And friends, we are in such circumstances today And not only so these feelings can coexist in a heart that genuinely trusts in God. They don’t have to be an indication that there’s something wrong with your faith. That there’s something wrong with your beliefs, that there’s something fundamentally wrong with you as a Christian And how do we know this? Because Jesus modeled it He modeled what it looks like to be fully human in the midst of a crisis, thereby giving us permission to be human in the midst of crisis as well You can be a Christian who loves Jesus, who trusts Jesus with all of your heart, and you can feel anxiety and sorrow when you live in troubling circumstances outside of your control In fact, science teaches us that our brains are actually wired for paradox We process information, we process our emotions, not serially, but in parallel, which means that we naturally process multiple emotions all at the same time, simultaneously We can be sad and we can be happy both at the same time They don’t need to cancel each other out Think of the time when you lost a loved one, and perhaps that loved one was suffering during the last days of their life Perhaps when they passed away, a part of you felt sad because you lost someone that you loved And at the same time, a part of you might’ve also felt maybe happy, and content because you know that they’re not suffering anymore And that instead they’re at home with their Father. At home with the Lord. We can feel multiple emotions, both at the same time Be wary of people who tell you that if you just trust in Jesus, your sadness, all your sadness, all your anxiety, they will magically disappear. Or worse yet that your sadness and anxiety is a necessary indication that you may be in sin because the good Christian is to always live in a perpetual state of peace, positivity, and pleasant emotions What I’m talking about here is toxic positivity, or more precisely, toxic positivity with a Christian veneer This idea that in order for me to be a good Christian, I should think only positive thoughts, I should feel only positive emotions all the time, and that my theological beliefs, as long as they are correct, will allow me to bypass all my negative emotions, even if these negative emotions are valid, and skip straight to joy and contentment all the time And that any deviation from this, regardless of the circumstances, is deviation from the will of God Not only is this bad theology because God created and sanctified our negative emotions just as He did with the positive emotions, and negative emotions are modeled all throughout Scripture, not just here with Jesus in the Garden of Gethsemane. Not only is this bad theology, but this is all detrimental, all so detrimental to our mental health And the reason why toxic positivity, even with the Christian veneer, is detrimental to mental health is because it is fundamentally emotionally invalidating It tells people that you should not be feeling the emotions that you’re feeling, even when in fact they might be valid. So when I say to you, you know, don’t feel bad What is actually communicated is the idea that your sadness is not valid, that you should not be feeling sad. And when I say to you, God intended this for your own good, what is often received is this idea of maybe, well, anything other than perfect gratitude and contentment at all times is just further evidence that I am deeply flawed and that this is a cause for shame And the problem with this is that these statements prevent people from accepting the reality that is already in their heart They prevent people from accepting the reality from the emotions that they are already feeling And from a psychological perspective, I want to point out that we cannot cope with an emotion that we refuse to accept that we are having. If I’m sad, and I feel like I shouldn’t be sad, guess what? I’m not going to cope I’m not going to be able to cope with my sadness. And as a result, I am stuck even before I begin my journey towards recovery Which brings me to my last point for today, and it’s this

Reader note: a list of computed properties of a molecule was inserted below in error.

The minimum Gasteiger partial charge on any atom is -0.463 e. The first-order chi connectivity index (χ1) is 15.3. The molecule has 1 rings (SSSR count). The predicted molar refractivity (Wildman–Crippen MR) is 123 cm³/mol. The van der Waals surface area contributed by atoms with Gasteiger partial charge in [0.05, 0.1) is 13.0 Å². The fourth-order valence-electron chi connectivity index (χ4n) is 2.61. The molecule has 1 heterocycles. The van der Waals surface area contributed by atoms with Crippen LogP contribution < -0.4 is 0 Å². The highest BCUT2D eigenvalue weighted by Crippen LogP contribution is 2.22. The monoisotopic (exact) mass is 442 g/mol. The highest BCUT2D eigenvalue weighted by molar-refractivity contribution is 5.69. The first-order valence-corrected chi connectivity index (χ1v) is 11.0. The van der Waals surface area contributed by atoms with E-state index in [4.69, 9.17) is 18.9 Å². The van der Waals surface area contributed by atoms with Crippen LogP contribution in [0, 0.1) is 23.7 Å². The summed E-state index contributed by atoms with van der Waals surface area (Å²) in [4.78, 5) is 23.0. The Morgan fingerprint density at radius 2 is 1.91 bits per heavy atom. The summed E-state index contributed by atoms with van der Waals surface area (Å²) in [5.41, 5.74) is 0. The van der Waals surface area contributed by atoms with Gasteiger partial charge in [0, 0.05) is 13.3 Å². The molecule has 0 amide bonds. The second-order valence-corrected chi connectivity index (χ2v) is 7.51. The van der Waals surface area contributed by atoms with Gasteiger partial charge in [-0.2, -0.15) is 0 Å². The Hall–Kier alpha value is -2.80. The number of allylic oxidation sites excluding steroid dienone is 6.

Authentic Christian spirituality doesn’t lead me to avoid the reality of myself or the reality of my circumstances. Instead, authentic Christian spirituality, it gives me the courage to confront, to face the reality of myself, even those parts of myself that I’m uncomfortable with It gives me the courage to face the reality of my circumstances and not only so, but to bring these realities to bear under the authority of a God who loves us and knows what it’s like to experience and survive trauma and crisis And we see this so clearly in the prayer that Jesus prays in verse 39, when He prays, “My Father, if it be possible, let this cup pass from me.” And this is the reality of Jesus’ humanity speaking here And yet He continues, “Nevertheless, not as I will, but as you will.” Father, here’s the true state of my heart. Here is the true state of my circumstances And even in this mess, not my will be done, but your will be done David, thank you so much for sharing what you shared. I found myself, and I’ve heard you say these things before, but I found myself being greatly relieved actually at my own response to everything that’s been going on. So I appreciate that One of the things that I’m deeply interested in is the fact that we are embodied beings, that our cognitive faith and the emotions of our faith are not distinct, but that they run together, that they’re holistic, that we, sometimes I think we might be tempted to think that if we believe the right thing, then we will have the right emotion, whatever that is And I think because we’re at a school that we’re learning about the Bible, our undergrads are taking 30 units of Bible classes, and I think our faculty do a great job of being holistic about it, but still with that education, we have a tendency to focus only on the cognitive of our faith So what happens if we only focus on the cognitive and discount our emotions? That’s a great question I think my first thought relates to something I spoke about during my talk about how our brains are actually wired for paradox, they process emotions and thoughts in parallel So it’s quite possible and it’s actually quite common for us to feel emotions that take us in very different directions, both at the same time And I think one of the pitfalls of us having too much of a focus on cognition, too much of a cognitive faith is that we lose touch with that We tend to think of our faith or our mind as following just one track, where I have the right beliefs and that leads to right feelings, and it’s kind of a world of just causes and effects or maybe just one line of causes and effects. When in reality, our brains are actually much more complicated, much more nuanced And that’s kind of one of the ways that it reflects the glory of God, where we’re actually processing multiple things all at the same time I think another pitfall from having too much of a cognitive faith is that it introduces this tension between the ideal and the real, because when we’re thinking of things, theoretically from a conceptual perspective, it all makes perfect sense It’s nice and clean, and if we just do this, then we will get this result. But in real life, it almost never ends up that way. So take, for example, the experience of grief, right? If I think of grief and a lot of us are going through grief because all of us are dealing with some form of loss during this season But with grief, if I look at grief from a theoretical perspective, from a purely cognitive perspective, I can kind of make sense of what’s going on, and it just feels a lot more clean However, when you’re actually in the experience of grief, it’s so much more messy And a lot of times we look at the messiness of our experience and we compare it with this kind of perfect, shiny new everything makes sense, kind of belief, and we always fall short And when we fall short, it’s almost inevitable for us to make sense or interpret that as evidence that we fall short, that there’s something wrong with us So a lot of times having too cognitive of a faith will actually lead us down the pathway of shame because we’re never going to live up to those ideal and perfectly kind of those perfect beliefs that all make sense just in theory That’s so good. It’s so good. So earlier this month,